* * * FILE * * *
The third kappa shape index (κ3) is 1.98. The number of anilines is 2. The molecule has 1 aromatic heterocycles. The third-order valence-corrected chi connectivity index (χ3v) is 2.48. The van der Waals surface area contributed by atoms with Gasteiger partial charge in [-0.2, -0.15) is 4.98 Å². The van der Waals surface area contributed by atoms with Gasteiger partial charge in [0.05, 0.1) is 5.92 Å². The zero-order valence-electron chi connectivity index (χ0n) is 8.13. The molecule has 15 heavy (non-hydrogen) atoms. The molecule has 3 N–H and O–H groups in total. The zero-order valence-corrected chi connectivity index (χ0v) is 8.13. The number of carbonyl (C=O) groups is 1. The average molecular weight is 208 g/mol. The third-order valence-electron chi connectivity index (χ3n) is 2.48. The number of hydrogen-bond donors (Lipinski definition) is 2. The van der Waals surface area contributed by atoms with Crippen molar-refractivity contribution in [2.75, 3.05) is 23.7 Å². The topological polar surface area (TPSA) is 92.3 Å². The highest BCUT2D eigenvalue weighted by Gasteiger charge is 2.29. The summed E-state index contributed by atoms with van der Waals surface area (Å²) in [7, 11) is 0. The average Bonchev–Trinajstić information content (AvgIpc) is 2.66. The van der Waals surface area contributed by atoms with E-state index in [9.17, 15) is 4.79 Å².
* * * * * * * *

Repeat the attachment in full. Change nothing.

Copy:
The third kappa shape index (κ3) is 1.98. The number of anilines is 2. The molecule has 1 aromatic heterocycles. The third-order valence-corrected chi connectivity index (χ3v) is 2.48. The van der Waals surface area contributed by atoms with Gasteiger partial charge in [-0.2, -0.15) is 4.98 Å². The van der Waals surface area contributed by atoms with Gasteiger partial charge in [0.05, 0.1) is 5.92 Å². The zero-order valence-electron chi connectivity index (χ0n) is 8.13. The molecule has 15 heavy (non-hydrogen) atoms. The molecule has 3 N–H and O–H groups in total. The zero-order valence-corrected chi connectivity index (χ0v) is 8.13. The number of carbonyl (C=O) groups is 1. The average molecular weight is 208 g/mol. The third-order valence-electron chi connectivity index (χ3n) is 2.48. The number of hydrogen-bond donors (Lipinski definition) is 2. The van der Waals surface area contributed by atoms with Crippen molar-refractivity contribution in [2.75, 3.05) is 23.7 Å². The topological polar surface area (TPSA) is 92.3 Å². The highest BCUT2D eigenvalue weighted by Gasteiger charge is 2.29. The summed E-state index contributed by atoms with van der Waals surface area (Å²) in [7, 11) is 0. The average Bonchev–Trinajstić information content (AvgIpc) is 2.66. The van der Waals surface area contributed by atoms with E-state index in [9.17, 15) is 4.79 Å².